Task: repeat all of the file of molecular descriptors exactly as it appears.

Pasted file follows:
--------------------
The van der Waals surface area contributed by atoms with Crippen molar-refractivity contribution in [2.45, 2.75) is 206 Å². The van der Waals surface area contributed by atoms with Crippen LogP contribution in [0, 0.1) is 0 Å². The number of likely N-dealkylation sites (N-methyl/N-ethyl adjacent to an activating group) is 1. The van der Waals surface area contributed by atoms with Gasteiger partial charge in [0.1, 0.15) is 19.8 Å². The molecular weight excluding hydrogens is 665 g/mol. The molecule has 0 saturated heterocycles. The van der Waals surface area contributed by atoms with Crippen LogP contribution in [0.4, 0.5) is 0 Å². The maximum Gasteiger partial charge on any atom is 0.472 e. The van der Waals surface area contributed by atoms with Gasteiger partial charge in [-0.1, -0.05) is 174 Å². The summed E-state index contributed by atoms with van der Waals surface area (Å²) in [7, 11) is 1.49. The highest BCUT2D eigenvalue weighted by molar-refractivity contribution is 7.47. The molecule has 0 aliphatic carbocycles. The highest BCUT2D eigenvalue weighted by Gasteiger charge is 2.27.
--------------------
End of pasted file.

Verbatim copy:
The van der Waals surface area contributed by atoms with Crippen molar-refractivity contribution in [2.45, 2.75) is 206 Å². The van der Waals surface area contributed by atoms with Crippen LogP contribution in [0, 0.1) is 0 Å². The number of likely N-dealkylation sites (N-methyl/N-ethyl adjacent to an activating group) is 1. The van der Waals surface area contributed by atoms with Gasteiger partial charge in [0.1, 0.15) is 19.8 Å². The molecular weight excluding hydrogens is 665 g/mol. The molecule has 0 saturated heterocycles. The van der Waals surface area contributed by atoms with Crippen LogP contribution in [0.4, 0.5) is 0 Å². The maximum Gasteiger partial charge on any atom is 0.472 e. The van der Waals surface area contributed by atoms with Gasteiger partial charge in [-0.1, -0.05) is 174 Å². The summed E-state index contributed by atoms with van der Waals surface area (Å²) in [7, 11) is 1.49. The highest BCUT2D eigenvalue weighted by molar-refractivity contribution is 7.47. The molecule has 0 aliphatic carbocycles. The highest BCUT2D eigenvalue weighted by Gasteiger charge is 2.27.